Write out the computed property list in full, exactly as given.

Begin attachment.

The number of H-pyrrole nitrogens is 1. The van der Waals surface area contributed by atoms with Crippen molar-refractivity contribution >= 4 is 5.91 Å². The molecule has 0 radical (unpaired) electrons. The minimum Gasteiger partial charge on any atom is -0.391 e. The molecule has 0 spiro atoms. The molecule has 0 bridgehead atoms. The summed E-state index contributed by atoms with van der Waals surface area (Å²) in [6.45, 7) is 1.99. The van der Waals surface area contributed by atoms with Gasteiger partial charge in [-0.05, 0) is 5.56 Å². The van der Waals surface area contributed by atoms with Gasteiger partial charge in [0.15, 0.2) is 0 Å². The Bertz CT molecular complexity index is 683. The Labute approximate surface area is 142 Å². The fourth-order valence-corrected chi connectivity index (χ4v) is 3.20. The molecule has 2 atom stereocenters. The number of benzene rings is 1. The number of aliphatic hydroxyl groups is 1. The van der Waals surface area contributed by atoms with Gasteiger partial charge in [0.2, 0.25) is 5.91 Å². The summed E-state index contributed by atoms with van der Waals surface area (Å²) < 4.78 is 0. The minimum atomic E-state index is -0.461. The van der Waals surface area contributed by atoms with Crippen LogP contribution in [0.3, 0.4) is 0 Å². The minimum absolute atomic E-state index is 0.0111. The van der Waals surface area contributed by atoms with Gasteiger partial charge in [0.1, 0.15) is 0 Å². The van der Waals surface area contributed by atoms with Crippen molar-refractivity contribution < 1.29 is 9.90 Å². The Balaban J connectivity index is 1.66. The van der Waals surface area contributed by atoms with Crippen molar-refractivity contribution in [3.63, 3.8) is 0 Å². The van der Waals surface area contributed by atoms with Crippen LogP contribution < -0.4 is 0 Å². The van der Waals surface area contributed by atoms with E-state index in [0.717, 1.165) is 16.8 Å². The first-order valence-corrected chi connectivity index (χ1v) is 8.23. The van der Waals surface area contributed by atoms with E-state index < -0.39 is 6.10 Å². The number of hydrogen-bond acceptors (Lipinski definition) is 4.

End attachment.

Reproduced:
The number of H-pyrrole nitrogens is 1. The van der Waals surface area contributed by atoms with Crippen molar-refractivity contribution >= 4 is 5.91 Å². The molecule has 0 radical (unpaired) electrons. The minimum Gasteiger partial charge on any atom is -0.391 e. The molecule has 0 spiro atoms. The molecule has 0 bridgehead atoms. The summed E-state index contributed by atoms with van der Waals surface area (Å²) in [6.45, 7) is 1.99. The van der Waals surface area contributed by atoms with Gasteiger partial charge in [-0.05, 0) is 5.56 Å². The van der Waals surface area contributed by atoms with Gasteiger partial charge in [0.15, 0.2) is 0 Å². The Bertz CT molecular complexity index is 683. The Labute approximate surface area is 142 Å². The fourth-order valence-corrected chi connectivity index (χ4v) is 3.20. The molecule has 2 atom stereocenters. The number of benzene rings is 1. The number of aliphatic hydroxyl groups is 1. The van der Waals surface area contributed by atoms with Gasteiger partial charge in [0.2, 0.25) is 5.91 Å². The summed E-state index contributed by atoms with van der Waals surface area (Å²) < 4.78 is 0. The minimum atomic E-state index is -0.461. The van der Waals surface area contributed by atoms with Crippen LogP contribution in [0.3, 0.4) is 0 Å². The minimum absolute atomic E-state index is 0.0111. The van der Waals surface area contributed by atoms with Gasteiger partial charge in [0.1, 0.15) is 0 Å². The van der Waals surface area contributed by atoms with Crippen molar-refractivity contribution < 1.29 is 9.90 Å². The Balaban J connectivity index is 1.66. The van der Waals surface area contributed by atoms with Crippen molar-refractivity contribution in [3.63, 3.8) is 0 Å². The van der Waals surface area contributed by atoms with Crippen LogP contribution < -0.4 is 0 Å². The van der Waals surface area contributed by atoms with E-state index in [0.717, 1.165) is 16.8 Å². The first-order valence-corrected chi connectivity index (χ1v) is 8.23. The van der Waals surface area contributed by atoms with E-state index < -0.39 is 6.10 Å². The number of hydrogen-bond acceptors (Lipinski definition) is 4.